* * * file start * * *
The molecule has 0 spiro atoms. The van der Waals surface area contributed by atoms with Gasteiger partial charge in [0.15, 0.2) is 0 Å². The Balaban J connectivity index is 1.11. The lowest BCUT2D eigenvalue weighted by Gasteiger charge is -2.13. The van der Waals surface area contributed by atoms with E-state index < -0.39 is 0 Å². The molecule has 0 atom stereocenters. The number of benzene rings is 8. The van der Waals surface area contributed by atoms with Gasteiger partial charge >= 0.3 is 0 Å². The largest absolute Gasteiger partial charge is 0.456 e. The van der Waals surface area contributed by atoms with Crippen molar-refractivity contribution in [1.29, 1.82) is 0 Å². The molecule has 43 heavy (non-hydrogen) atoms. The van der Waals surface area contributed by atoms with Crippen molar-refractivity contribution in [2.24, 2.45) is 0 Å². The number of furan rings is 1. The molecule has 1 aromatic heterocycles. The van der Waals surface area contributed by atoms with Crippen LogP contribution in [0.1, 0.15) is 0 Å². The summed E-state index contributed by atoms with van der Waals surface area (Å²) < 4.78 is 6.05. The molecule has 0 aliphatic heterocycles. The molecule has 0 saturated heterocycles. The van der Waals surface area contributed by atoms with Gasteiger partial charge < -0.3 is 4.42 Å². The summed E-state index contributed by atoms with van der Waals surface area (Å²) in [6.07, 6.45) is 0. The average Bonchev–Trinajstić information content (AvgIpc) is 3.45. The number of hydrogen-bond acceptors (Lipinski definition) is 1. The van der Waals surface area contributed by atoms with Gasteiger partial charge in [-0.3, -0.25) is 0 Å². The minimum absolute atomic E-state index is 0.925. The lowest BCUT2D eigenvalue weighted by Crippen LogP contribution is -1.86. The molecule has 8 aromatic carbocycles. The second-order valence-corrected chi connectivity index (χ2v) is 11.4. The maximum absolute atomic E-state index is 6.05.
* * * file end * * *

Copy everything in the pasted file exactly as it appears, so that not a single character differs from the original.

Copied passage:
The molecule has 0 spiro atoms. The van der Waals surface area contributed by atoms with Gasteiger partial charge in [0.15, 0.2) is 0 Å². The Balaban J connectivity index is 1.11. The lowest BCUT2D eigenvalue weighted by Gasteiger charge is -2.13. The van der Waals surface area contributed by atoms with E-state index < -0.39 is 0 Å². The molecule has 0 atom stereocenters. The number of benzene rings is 8. The van der Waals surface area contributed by atoms with Gasteiger partial charge >= 0.3 is 0 Å². The largest absolute Gasteiger partial charge is 0.456 e. The van der Waals surface area contributed by atoms with Crippen molar-refractivity contribution in [1.29, 1.82) is 0 Å². The molecule has 43 heavy (non-hydrogen) atoms. The van der Waals surface area contributed by atoms with Crippen molar-refractivity contribution in [2.24, 2.45) is 0 Å². The number of furan rings is 1. The molecule has 1 aromatic heterocycles. The van der Waals surface area contributed by atoms with Crippen LogP contribution in [0.1, 0.15) is 0 Å². The summed E-state index contributed by atoms with van der Waals surface area (Å²) < 4.78 is 6.05. The molecule has 0 aliphatic heterocycles. The molecule has 0 saturated heterocycles. The van der Waals surface area contributed by atoms with Gasteiger partial charge < -0.3 is 4.42 Å². The summed E-state index contributed by atoms with van der Waals surface area (Å²) in [6.07, 6.45) is 0. The average Bonchev–Trinajstić information content (AvgIpc) is 3.45. The number of hydrogen-bond acceptors (Lipinski definition) is 1. The van der Waals surface area contributed by atoms with Gasteiger partial charge in [-0.3, -0.25) is 0 Å². The minimum absolute atomic E-state index is 0.925. The lowest BCUT2D eigenvalue weighted by Crippen LogP contribution is -1.86. The molecule has 8 aromatic carbocycles. The second-order valence-corrected chi connectivity index (χ2v) is 11.4. The maximum absolute atomic E-state index is 6.05.